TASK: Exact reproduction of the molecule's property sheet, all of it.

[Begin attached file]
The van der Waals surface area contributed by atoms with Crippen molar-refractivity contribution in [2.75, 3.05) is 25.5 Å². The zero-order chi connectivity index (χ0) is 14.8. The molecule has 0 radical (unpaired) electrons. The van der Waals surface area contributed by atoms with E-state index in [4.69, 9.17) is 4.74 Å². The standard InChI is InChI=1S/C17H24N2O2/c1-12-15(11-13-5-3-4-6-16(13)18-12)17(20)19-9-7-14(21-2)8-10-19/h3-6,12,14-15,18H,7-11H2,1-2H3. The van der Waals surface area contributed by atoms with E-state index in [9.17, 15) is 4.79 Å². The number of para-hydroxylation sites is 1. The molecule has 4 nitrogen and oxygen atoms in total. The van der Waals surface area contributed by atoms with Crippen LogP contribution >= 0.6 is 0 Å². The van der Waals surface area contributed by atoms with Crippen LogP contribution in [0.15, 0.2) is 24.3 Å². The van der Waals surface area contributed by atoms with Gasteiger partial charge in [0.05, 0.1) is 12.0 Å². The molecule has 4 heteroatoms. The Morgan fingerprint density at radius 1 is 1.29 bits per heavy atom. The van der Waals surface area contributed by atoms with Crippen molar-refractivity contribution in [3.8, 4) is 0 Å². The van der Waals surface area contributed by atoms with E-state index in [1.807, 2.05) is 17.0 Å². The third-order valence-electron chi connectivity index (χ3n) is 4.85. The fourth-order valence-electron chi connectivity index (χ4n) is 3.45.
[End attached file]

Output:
The van der Waals surface area contributed by atoms with Crippen molar-refractivity contribution in [2.75, 3.05) is 25.5 Å². The zero-order chi connectivity index (χ0) is 14.8. The molecule has 0 radical (unpaired) electrons. The van der Waals surface area contributed by atoms with E-state index in [4.69, 9.17) is 4.74 Å². The standard InChI is InChI=1S/C17H24N2O2/c1-12-15(11-13-5-3-4-6-16(13)18-12)17(20)19-9-7-14(21-2)8-10-19/h3-6,12,14-15,18H,7-11H2,1-2H3. The van der Waals surface area contributed by atoms with E-state index in [9.17, 15) is 4.79 Å². The number of para-hydroxylation sites is 1. The molecule has 4 nitrogen and oxygen atoms in total. The van der Waals surface area contributed by atoms with Crippen LogP contribution >= 0.6 is 0 Å². The van der Waals surface area contributed by atoms with Crippen LogP contribution in [0.15, 0.2) is 24.3 Å². The van der Waals surface area contributed by atoms with Gasteiger partial charge in [0.05, 0.1) is 12.0 Å². The molecule has 4 heteroatoms. The Morgan fingerprint density at radius 1 is 1.29 bits per heavy atom. The van der Waals surface area contributed by atoms with Crippen molar-refractivity contribution in [3.8, 4) is 0 Å². The van der Waals surface area contributed by atoms with E-state index in [1.807, 2.05) is 17.0 Å². The third-order valence-electron chi connectivity index (χ3n) is 4.85. The fourth-order valence-electron chi connectivity index (χ4n) is 3.45.